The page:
Field Marshal Sir Henry Wilson – Soldier and Politician

Wednesday, 6 December, 8.15pm in the Officer’s Mess, Custume Barracks

Talk by David Cook

Summary Field Marshal Sir Henry Wilson, a native of Ballinalee, Co Longford, is  a major and controversial figure in Irish and British history. An Irish unionist, he gained a reputation as an intensely ‘political’ soldier, especially during the ‘Curragh crisis’ of 1914.

A sketch of Wilson’s Assassination in London on 22 June 1922

During the First World War, he became Chief of the Imperial General Staff, the professional head of the British army, a post he held until February 1922. After Wilson retired from the army, he became an MP and was chief security adviser to the new Northern Ireland government. David Cook’s lecture will assess Wilson’s career, particularly during the First World War, and after. Despite his high ranking, Wilson’s reputation was left in tatters by his outrageously indiscreet diaries, published not long after he was shot dead in London on 22 June 1922. His life makes for a remarkable story.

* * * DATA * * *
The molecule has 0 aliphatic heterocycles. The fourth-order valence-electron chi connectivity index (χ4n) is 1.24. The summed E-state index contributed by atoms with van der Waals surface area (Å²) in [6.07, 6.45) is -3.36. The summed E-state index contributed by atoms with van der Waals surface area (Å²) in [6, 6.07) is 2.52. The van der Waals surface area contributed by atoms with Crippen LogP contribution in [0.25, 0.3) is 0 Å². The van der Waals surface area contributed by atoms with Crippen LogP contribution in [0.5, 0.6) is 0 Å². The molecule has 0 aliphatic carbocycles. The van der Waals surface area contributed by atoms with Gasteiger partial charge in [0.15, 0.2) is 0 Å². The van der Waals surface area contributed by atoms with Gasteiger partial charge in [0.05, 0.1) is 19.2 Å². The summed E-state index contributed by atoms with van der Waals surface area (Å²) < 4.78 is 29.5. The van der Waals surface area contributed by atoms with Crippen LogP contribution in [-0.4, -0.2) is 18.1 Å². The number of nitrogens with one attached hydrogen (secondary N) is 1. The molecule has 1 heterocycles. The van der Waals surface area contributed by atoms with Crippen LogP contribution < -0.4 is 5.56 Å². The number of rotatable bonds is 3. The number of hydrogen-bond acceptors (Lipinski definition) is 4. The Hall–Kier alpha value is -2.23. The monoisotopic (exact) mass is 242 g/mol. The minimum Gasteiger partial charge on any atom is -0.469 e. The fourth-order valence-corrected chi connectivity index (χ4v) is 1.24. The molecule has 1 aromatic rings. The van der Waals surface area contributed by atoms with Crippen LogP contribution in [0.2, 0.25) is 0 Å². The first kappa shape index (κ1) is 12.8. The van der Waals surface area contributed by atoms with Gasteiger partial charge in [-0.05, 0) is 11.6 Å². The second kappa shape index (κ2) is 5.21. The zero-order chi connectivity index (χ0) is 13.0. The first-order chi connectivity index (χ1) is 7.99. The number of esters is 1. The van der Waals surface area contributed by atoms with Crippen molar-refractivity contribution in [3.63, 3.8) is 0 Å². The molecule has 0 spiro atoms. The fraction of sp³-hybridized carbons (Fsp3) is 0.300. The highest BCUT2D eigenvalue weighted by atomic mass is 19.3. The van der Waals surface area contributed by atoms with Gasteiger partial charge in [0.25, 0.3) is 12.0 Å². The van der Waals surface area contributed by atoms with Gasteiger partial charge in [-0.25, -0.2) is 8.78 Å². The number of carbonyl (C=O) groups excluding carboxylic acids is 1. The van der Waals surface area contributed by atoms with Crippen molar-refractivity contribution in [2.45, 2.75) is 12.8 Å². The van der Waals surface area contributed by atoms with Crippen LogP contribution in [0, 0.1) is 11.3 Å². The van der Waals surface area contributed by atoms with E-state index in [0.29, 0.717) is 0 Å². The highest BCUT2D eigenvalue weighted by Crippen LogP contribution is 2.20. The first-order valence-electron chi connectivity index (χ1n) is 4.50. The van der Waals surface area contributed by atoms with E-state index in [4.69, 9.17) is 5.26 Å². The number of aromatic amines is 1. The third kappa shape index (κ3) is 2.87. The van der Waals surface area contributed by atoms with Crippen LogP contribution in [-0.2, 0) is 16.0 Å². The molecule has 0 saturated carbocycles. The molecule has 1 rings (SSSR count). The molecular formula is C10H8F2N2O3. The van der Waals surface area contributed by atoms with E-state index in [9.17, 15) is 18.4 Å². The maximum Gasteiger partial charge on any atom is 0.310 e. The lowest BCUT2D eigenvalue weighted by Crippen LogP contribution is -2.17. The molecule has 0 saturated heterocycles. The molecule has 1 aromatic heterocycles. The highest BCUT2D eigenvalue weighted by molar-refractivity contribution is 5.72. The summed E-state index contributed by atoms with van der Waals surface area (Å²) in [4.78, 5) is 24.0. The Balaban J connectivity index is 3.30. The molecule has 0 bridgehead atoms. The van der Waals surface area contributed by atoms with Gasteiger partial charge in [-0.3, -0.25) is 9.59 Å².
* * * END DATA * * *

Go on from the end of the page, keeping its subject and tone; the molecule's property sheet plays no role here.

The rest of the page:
Speaker David Cook is a solicitor and former Deputy Leader of the Alliance Party of Northern Ireland. He was Lord Mayor of Belfast from 1978 to 79, and Chairman of the Police Authority of Northern Ireland from 1994 to 1996.

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